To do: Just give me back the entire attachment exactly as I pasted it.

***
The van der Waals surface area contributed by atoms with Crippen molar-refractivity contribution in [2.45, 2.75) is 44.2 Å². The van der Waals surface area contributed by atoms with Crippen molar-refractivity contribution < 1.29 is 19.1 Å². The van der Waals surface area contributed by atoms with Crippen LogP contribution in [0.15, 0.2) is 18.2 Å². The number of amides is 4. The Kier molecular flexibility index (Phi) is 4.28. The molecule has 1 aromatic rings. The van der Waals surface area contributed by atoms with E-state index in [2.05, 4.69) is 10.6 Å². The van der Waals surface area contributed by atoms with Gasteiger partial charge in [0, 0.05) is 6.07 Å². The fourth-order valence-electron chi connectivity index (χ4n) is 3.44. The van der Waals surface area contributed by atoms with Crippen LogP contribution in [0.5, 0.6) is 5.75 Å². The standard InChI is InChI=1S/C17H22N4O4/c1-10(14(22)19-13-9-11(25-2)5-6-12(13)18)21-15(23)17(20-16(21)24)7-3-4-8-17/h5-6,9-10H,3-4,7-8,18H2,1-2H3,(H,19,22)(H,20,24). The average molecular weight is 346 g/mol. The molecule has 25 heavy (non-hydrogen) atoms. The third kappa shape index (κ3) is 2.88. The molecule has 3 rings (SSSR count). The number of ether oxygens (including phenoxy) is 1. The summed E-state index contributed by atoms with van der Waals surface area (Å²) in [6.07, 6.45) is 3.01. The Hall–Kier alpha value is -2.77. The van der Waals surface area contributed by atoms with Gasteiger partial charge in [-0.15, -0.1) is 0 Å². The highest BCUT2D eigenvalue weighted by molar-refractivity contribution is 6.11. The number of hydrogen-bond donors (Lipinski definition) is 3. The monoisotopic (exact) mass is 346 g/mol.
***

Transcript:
The van der Waals surface area contributed by atoms with Crippen molar-refractivity contribution in [2.45, 2.75) is 44.2 Å². The van der Waals surface area contributed by atoms with Crippen molar-refractivity contribution < 1.29 is 19.1 Å². The van der Waals surface area contributed by atoms with Crippen LogP contribution in [0.15, 0.2) is 18.2 Å². The number of amides is 4. The Kier molecular flexibility index (Phi) is 4.28. The molecule has 1 aromatic rings. The van der Waals surface area contributed by atoms with E-state index in [2.05, 4.69) is 10.6 Å². The van der Waals surface area contributed by atoms with Gasteiger partial charge in [0, 0.05) is 6.07 Å². The fourth-order valence-electron chi connectivity index (χ4n) is 3.44. The van der Waals surface area contributed by atoms with Crippen LogP contribution in [0.5, 0.6) is 5.75 Å². The standard InChI is InChI=1S/C17H22N4O4/c1-10(14(22)19-13-9-11(25-2)5-6-12(13)18)21-15(23)17(20-16(21)24)7-3-4-8-17/h5-6,9-10H,3-4,7-8,18H2,1-2H3,(H,19,22)(H,20,24). The average molecular weight is 346 g/mol. The molecule has 25 heavy (non-hydrogen) atoms. The third kappa shape index (κ3) is 2.88. The molecule has 3 rings (SSSR count). The number of ether oxygens (including phenoxy) is 1. The summed E-state index contributed by atoms with van der Waals surface area (Å²) in [6.07, 6.45) is 3.01. The Hall–Kier alpha value is -2.77. The van der Waals surface area contributed by atoms with Gasteiger partial charge in [-0.15, -0.1) is 0 Å². The highest BCUT2D eigenvalue weighted by molar-refractivity contribution is 6.11. The number of hydrogen-bond donors (Lipinski definition) is 3. The monoisotopic (exact) mass is 346 g/mol.